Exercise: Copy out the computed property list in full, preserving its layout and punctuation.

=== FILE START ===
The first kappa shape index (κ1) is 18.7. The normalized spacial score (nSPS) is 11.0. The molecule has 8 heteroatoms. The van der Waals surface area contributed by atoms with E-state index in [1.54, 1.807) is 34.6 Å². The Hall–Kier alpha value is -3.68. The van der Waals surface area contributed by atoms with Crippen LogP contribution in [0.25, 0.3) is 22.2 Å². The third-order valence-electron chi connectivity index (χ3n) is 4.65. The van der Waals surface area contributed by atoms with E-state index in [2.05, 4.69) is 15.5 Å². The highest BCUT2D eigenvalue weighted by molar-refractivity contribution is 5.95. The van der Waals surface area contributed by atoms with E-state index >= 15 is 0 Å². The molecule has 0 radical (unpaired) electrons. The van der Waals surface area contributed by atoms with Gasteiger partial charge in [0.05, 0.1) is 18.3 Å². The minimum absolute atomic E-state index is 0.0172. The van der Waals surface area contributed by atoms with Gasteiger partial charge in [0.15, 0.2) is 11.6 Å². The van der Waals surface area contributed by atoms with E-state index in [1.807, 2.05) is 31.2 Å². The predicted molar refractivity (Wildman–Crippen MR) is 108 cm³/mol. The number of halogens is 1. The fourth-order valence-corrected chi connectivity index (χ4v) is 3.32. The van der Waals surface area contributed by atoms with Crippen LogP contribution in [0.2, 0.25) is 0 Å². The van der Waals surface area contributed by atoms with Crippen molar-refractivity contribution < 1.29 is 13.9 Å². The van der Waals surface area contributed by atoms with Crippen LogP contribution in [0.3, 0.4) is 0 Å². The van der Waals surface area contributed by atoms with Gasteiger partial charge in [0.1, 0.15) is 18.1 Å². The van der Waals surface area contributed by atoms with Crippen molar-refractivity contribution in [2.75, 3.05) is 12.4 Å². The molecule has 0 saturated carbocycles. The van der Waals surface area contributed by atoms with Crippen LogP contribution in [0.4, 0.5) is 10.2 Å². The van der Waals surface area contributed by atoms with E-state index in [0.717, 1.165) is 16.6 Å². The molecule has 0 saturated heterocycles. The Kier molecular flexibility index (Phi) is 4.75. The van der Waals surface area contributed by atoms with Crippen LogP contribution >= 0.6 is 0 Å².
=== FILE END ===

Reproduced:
The first kappa shape index (κ1) is 18.7. The normalized spacial score (nSPS) is 11.0. The molecule has 8 heteroatoms. The van der Waals surface area contributed by atoms with E-state index in [1.54, 1.807) is 34.6 Å². The Hall–Kier alpha value is -3.68. The van der Waals surface area contributed by atoms with Crippen LogP contribution in [0.25, 0.3) is 22.2 Å². The third-order valence-electron chi connectivity index (χ3n) is 4.65. The van der Waals surface area contributed by atoms with E-state index in [2.05, 4.69) is 15.5 Å². The highest BCUT2D eigenvalue weighted by molar-refractivity contribution is 5.95. The van der Waals surface area contributed by atoms with E-state index >= 15 is 0 Å². The molecule has 0 radical (unpaired) electrons. The van der Waals surface area contributed by atoms with Gasteiger partial charge in [0.05, 0.1) is 18.3 Å². The minimum absolute atomic E-state index is 0.0172. The van der Waals surface area contributed by atoms with Gasteiger partial charge in [0.15, 0.2) is 11.6 Å². The van der Waals surface area contributed by atoms with E-state index in [1.807, 2.05) is 31.2 Å². The predicted molar refractivity (Wildman–Crippen MR) is 108 cm³/mol. The number of halogens is 1. The fourth-order valence-corrected chi connectivity index (χ4v) is 3.32. The van der Waals surface area contributed by atoms with Crippen LogP contribution in [0.2, 0.25) is 0 Å². The van der Waals surface area contributed by atoms with Crippen molar-refractivity contribution < 1.29 is 13.9 Å². The van der Waals surface area contributed by atoms with Crippen LogP contribution in [0.3, 0.4) is 0 Å². The van der Waals surface area contributed by atoms with Gasteiger partial charge in [0.1, 0.15) is 18.1 Å². The van der Waals surface area contributed by atoms with Crippen molar-refractivity contribution in [2.75, 3.05) is 12.4 Å². The molecule has 0 saturated carbocycles. The van der Waals surface area contributed by atoms with Crippen LogP contribution in [0.4, 0.5) is 10.2 Å². The van der Waals surface area contributed by atoms with E-state index in [0.717, 1.165) is 16.6 Å². The molecule has 0 saturated heterocycles. The Kier molecular flexibility index (Phi) is 4.75. The van der Waals surface area contributed by atoms with Crippen LogP contribution >= 0.6 is 0 Å².